Police: Iraq bombs kill at least 11

Story highlights

  • Two bombs kill eight southeast of Baghdad
  • In a separate incident in western Baghdad, a bomb kills three women
  • The attacks follow a series of blasts this month that have left nearly 180 people dead
Two bombs exploded southeast of Baghdad on Wednesday, authorities said, killing at least eight people in the latest wave of bloody attacks in Iraq this month.
A series of attacks in June have left nearly 180 people dead, according to CNN estimates.
The first bomb Wednesday exploded in a home in al-Wahda area, injuring three family members, according to police officials.
When neighbors rushed to help, another bomb detonated, killing eight people and wounding seven others.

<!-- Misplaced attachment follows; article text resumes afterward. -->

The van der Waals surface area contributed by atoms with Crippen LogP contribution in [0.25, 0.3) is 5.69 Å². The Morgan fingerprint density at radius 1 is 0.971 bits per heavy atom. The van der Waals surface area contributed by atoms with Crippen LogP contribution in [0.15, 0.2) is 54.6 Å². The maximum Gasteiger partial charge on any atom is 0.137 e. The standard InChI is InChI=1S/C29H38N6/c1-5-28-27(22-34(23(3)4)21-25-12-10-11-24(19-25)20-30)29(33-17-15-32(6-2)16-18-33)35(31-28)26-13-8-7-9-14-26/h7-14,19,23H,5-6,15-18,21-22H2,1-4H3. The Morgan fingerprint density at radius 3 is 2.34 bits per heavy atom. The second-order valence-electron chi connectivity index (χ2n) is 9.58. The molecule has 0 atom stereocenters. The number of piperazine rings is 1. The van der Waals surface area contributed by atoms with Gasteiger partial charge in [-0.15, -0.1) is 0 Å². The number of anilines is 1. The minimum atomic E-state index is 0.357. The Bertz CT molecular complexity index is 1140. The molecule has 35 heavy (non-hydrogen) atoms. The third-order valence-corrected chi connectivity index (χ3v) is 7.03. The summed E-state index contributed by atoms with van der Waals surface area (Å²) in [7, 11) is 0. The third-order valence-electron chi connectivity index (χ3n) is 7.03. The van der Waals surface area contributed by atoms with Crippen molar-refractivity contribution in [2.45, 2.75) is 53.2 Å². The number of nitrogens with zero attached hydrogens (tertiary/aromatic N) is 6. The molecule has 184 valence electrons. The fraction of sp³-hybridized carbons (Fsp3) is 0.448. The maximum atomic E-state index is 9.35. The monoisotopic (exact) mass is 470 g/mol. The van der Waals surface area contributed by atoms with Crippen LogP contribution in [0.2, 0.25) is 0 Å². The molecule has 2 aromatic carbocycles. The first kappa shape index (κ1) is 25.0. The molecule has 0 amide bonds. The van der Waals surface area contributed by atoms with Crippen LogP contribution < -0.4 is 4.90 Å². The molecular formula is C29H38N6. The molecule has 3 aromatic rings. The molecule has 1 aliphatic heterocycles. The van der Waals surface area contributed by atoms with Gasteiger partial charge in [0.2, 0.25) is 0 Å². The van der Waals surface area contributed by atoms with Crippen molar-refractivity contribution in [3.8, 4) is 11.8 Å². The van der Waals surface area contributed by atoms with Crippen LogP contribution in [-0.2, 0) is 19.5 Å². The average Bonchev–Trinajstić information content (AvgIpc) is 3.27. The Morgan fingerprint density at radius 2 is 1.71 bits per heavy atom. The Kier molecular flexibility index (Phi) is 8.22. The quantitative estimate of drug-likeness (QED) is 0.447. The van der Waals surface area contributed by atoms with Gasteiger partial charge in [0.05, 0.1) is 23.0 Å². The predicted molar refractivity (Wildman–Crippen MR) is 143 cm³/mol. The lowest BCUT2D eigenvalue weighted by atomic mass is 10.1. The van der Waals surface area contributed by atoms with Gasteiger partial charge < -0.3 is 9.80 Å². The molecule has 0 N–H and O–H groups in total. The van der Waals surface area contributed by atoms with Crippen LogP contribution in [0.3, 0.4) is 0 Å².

Al-Wahda is about 20 kilometers (12 miles) southeast of Baghdad.
In a separate incident in western Baghdad, a bomb exploded inside a house, killing three women and wounding two people, officials said.
The attacks this month included one that ranked as the deadliest day in the country since the United States withdrew its troops in December. On June 13, a bomb targeted pilgrims headed to Baghdad, killing at least 93 people.
An additional 312 people were injured in the attacks mostly aimed at Shiite pilgrims trekking and driving to a shrine in Baghdad.
In May, 132 people were killed in violence while the month prior had 126 fatalities, according to figures released by the interior ministry.
Overall, violence in Iraq has dropped since the peak of sectarian attacks between 2005 and 2007, but bombs and shootings are still commonplace
"The scale of the violence is disturbing. I urgently appeal to the government to address the root causes of the violence and terrorism that are causing so much suffering and pain to the Iraqi people," Martin Kobler, the U.N. special representative for Iraq, said after the deadly attacks this month.